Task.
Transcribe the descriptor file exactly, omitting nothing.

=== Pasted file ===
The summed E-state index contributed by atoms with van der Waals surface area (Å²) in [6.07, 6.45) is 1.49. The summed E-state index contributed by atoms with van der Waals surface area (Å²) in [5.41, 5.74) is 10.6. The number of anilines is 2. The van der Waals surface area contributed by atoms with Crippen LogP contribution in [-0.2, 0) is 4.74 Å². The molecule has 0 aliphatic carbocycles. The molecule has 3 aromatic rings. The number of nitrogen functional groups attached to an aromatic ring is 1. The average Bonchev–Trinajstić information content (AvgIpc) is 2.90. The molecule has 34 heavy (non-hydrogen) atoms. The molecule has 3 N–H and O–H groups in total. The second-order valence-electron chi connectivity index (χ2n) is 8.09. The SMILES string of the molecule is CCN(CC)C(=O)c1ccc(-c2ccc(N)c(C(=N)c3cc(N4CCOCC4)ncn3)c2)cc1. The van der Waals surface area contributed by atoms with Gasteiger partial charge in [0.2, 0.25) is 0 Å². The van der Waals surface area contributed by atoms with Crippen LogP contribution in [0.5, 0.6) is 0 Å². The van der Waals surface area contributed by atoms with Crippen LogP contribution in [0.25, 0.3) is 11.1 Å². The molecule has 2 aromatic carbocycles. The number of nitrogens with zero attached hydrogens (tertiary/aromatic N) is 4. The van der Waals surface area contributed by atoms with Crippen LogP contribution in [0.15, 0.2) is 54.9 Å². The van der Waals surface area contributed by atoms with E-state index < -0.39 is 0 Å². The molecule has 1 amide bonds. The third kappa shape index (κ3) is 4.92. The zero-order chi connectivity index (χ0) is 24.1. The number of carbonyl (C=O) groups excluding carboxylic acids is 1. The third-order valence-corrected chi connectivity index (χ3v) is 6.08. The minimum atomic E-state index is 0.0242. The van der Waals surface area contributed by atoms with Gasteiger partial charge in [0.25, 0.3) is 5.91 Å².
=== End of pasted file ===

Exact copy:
The summed E-state index contributed by atoms with van der Waals surface area (Å²) in [6.07, 6.45) is 1.49. The summed E-state index contributed by atoms with van der Waals surface area (Å²) in [5.41, 5.74) is 10.6. The number of anilines is 2. The van der Waals surface area contributed by atoms with Crippen LogP contribution in [-0.2, 0) is 4.74 Å². The molecule has 0 aliphatic carbocycles. The molecule has 3 aromatic rings. The number of nitrogen functional groups attached to an aromatic ring is 1. The average Bonchev–Trinajstić information content (AvgIpc) is 2.90. The molecule has 34 heavy (non-hydrogen) atoms. The molecule has 3 N–H and O–H groups in total. The second-order valence-electron chi connectivity index (χ2n) is 8.09. The SMILES string of the molecule is CCN(CC)C(=O)c1ccc(-c2ccc(N)c(C(=N)c3cc(N4CCOCC4)ncn3)c2)cc1. The van der Waals surface area contributed by atoms with Gasteiger partial charge in [0.2, 0.25) is 0 Å². The van der Waals surface area contributed by atoms with Crippen LogP contribution in [0.5, 0.6) is 0 Å². The van der Waals surface area contributed by atoms with Crippen LogP contribution in [0.25, 0.3) is 11.1 Å². The molecule has 2 aromatic carbocycles. The number of nitrogens with zero attached hydrogens (tertiary/aromatic N) is 4. The van der Waals surface area contributed by atoms with Crippen LogP contribution in [0.15, 0.2) is 54.9 Å². The van der Waals surface area contributed by atoms with E-state index < -0.39 is 0 Å². The molecule has 1 amide bonds. The third kappa shape index (κ3) is 4.92. The zero-order chi connectivity index (χ0) is 24.1. The number of carbonyl (C=O) groups excluding carboxylic acids is 1. The third-order valence-corrected chi connectivity index (χ3v) is 6.08. The minimum atomic E-state index is 0.0242. The van der Waals surface area contributed by atoms with Gasteiger partial charge in [0.25, 0.3) is 5.91 Å².